Northern Ireland apart, many new civil wars drag on because we don't let anyone winby Monica Toft / April 26, 2009 / Leave a comment
It’s a busy time for civil wars. The Sri Lankan army has pushed far into Tamil territory, seeking a decisive victory. The killings in Northern Ireland show how spoilers try to gain advantage over rivals in any political process. Then there is the threat that recently pacified civil wars, such as those in Iraq and Sudan, will come back, while the global recession may push new ones forward.
First, the good news. If public opinion in Northern Ireland is a guide, the violence will fail. The murders are widely perceived as criminal, while sympathy for the victims runs deep. The same isn’t true, however, of Iraq or Sudan. In the latter, vital provisions of the 2005 peace deal have still not been implemented. In the former, a stable peace seems unlikely any time soon. Most worryingly of all, there’s every indication that Pakistan’s domestic disputes may slide into all-out civil war.
More is known today about how such wars begin and end. Since 1940, the world has seen over 130 civil wars. Most have ended; only around a dozen rumble on, in countries such as Afghanistan, Burma, and Congo. But the manner in which they have ended has been transformed. Before the end of the cold war, more than 90 per cent of civil wars ended in outright victory, either for the government or rebels—this is the kind of definitive conclusion the Sri Lankan government is hoping for. (Rebels won in roughly half of the wars.) But since the fall of the USSR, about half of all civil wars have been ended by negotiation. Northern Ireland’s 1998 Good Friday agreement is a good example.
This transition has occurred in part because the causes of civil wars have changed. Old civil wars tended to be about land, or money. Today, power and resources have given way to the ability to practise a faith, speak a language and determine who is your neighbour.
So many identities are in play in civil conflicts that it makes generalisation difficult—and therefore makes their study an unpopular choice for academics, who know that grand theories, rather than local knowledge, make for good careers. But in recent years politicians and academics have begun to accept a grim truth: that the 130-odd civil wars since 1945, averaging roughly 22 per decade, have killed between 14m and 33m people (precise figures are hard to come by)—an average of 91,000 to 187,000 deaths each. Such figures show that civil wars are both more destructive and more difficult to stop than wars between countries fought over ideology or wealth. They also last longer and tend to get more complicated as they go on (think of Congo or Colombia).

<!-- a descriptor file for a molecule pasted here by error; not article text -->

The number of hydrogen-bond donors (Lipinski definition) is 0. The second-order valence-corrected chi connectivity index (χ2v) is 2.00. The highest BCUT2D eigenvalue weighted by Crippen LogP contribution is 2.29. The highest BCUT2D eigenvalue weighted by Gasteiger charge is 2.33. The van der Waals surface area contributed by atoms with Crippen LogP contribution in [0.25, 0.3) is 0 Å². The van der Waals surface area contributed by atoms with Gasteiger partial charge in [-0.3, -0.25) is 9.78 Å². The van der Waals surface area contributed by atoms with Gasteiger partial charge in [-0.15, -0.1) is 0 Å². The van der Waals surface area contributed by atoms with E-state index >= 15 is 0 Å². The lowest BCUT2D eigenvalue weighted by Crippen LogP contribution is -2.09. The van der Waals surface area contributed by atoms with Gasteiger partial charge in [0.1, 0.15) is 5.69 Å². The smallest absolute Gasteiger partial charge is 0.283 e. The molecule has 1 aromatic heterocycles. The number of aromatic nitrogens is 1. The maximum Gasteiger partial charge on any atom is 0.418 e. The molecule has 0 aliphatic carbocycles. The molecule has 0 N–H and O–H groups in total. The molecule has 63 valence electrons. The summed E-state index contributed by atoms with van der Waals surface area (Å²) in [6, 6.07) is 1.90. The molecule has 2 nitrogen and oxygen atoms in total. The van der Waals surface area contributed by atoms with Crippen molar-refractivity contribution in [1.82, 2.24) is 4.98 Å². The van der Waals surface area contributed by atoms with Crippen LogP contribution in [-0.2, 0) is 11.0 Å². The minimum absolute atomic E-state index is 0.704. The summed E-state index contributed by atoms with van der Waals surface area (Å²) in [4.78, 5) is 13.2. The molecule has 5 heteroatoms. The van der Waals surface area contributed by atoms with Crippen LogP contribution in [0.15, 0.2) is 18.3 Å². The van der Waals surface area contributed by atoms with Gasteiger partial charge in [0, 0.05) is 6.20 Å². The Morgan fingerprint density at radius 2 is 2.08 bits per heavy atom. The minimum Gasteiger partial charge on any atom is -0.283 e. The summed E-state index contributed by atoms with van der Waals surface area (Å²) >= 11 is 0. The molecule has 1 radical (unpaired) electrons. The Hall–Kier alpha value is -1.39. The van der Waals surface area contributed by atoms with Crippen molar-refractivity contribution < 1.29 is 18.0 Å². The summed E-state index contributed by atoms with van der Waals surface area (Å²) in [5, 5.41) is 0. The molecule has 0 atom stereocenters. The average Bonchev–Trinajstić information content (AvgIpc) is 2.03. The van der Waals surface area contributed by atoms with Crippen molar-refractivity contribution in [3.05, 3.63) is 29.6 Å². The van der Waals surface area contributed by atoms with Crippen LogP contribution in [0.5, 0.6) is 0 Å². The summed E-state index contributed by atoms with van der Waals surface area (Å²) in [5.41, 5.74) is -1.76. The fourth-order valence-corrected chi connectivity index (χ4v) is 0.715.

Identity-based civil wars, though, are the worst of all, not least because identity—be it national, ethnic or religious—can act as a hair-trigger in starting civil wars, but also because ending such conflicts requires a credible threat of harm and promise of benefit to the warring parties.
This leads us into a peculiarly painful modern dilemma. We know that, traditionally, civil wars end when someone wins. We also know that today’s identity-based civil conflicts are especially deadly. But governments no longer support military interventions as a credible means of securing negotiated settlements. Instead, they rely on good offices and bribes. This means that an increasing number of civil wars now reignite after a few years of troubled peace.
The seemingly more enlightened approach of negotiated settlement adopted since the 1990s is three times more likely to break down than an old-fashioned imposition of force. The Sudanese civil war is a case in point. Even years of painfully obvious brutality on the part of Khartoum have not been sufficient to prompt liberal democracies into making a credible threat of harm.
What will happen in Iraq, and perhaps in Pakistan, thus remains an open question. Iraq is ripe for continued civil war. The US is pushing a weak negotiated settlement but the Iraqi government is fragile and mistrusted on all sides. The country’s transition to stability will be rough—beset by divisions between Kurds, Sunni and Shia, but also within each of these communities. Moreover, each community occupies and dominates particular regions of the country; they are no longer intermixed, so each group has a base of operations. Worst of all, Iraq is poor, but has lots of oil—making it worth fighting over.
Pakistan is a problem for different reasons. Civil wars typically happen during power transitions, especially in countries without a history of stable transfer of power. The Soviet Union in the late 1980s, the former Yugoslavia in the 1990s and Iraq after the first Gulf war show this pattern. Pakistan is going through a similar transition—a domestic political crisis, but one simultaneously being played out on the international stage due to Pakistan’s proximity to Afghanistan and Iran. Add to this the country’s struggles with national pride and identity, not to mention its possession of a nuclear arsenal, and you have a recipe for trouble.
Ending today’s civil wars is therefore a paradoxically difficult task. We aren’t willing to step in to stop them, or help one side to win quickly. But we make securing peace more difficult because we rarely let one side win either. As a result, the world’s new civil wars are nasty, brutish and long. Against this backdrop, Northern Ireland is likely to remain a rare success story. As we have seen throughout history, a new civil war is always round the corner. With the global recession deepening, they may come more quickly still.